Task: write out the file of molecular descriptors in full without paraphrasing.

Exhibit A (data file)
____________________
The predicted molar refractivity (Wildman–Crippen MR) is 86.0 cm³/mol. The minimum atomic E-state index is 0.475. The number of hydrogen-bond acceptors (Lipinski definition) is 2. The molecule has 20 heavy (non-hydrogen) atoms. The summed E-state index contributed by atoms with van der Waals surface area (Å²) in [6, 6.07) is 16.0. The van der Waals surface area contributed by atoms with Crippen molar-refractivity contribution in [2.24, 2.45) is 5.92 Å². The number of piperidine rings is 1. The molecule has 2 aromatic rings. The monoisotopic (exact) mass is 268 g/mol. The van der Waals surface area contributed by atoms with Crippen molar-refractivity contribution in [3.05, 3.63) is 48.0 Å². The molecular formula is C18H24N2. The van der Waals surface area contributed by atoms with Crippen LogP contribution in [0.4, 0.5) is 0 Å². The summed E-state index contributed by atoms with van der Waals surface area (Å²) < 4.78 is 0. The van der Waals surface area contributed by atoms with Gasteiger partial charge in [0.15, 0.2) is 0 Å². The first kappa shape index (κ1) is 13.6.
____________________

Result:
The predicted molar refractivity (Wildman–Crippen MR) is 86.0 cm³/mol. The minimum atomic E-state index is 0.475. The number of hydrogen-bond acceptors (Lipinski definition) is 2. The molecule has 20 heavy (non-hydrogen) atoms. The summed E-state index contributed by atoms with van der Waals surface area (Å²) in [6, 6.07) is 16.0. The van der Waals surface area contributed by atoms with Crippen molar-refractivity contribution in [2.24, 2.45) is 5.92 Å². The number of piperidine rings is 1. The molecule has 2 aromatic rings. The monoisotopic (exact) mass is 268 g/mol. The van der Waals surface area contributed by atoms with Crippen molar-refractivity contribution in [3.05, 3.63) is 48.0 Å². The molecular formula is C18H24N2. The van der Waals surface area contributed by atoms with Crippen LogP contribution in [0.4, 0.5) is 0 Å². The summed E-state index contributed by atoms with van der Waals surface area (Å²) < 4.78 is 0. The van der Waals surface area contributed by atoms with Gasteiger partial charge in [0.15, 0.2) is 0 Å². The first kappa shape index (κ1) is 13.6.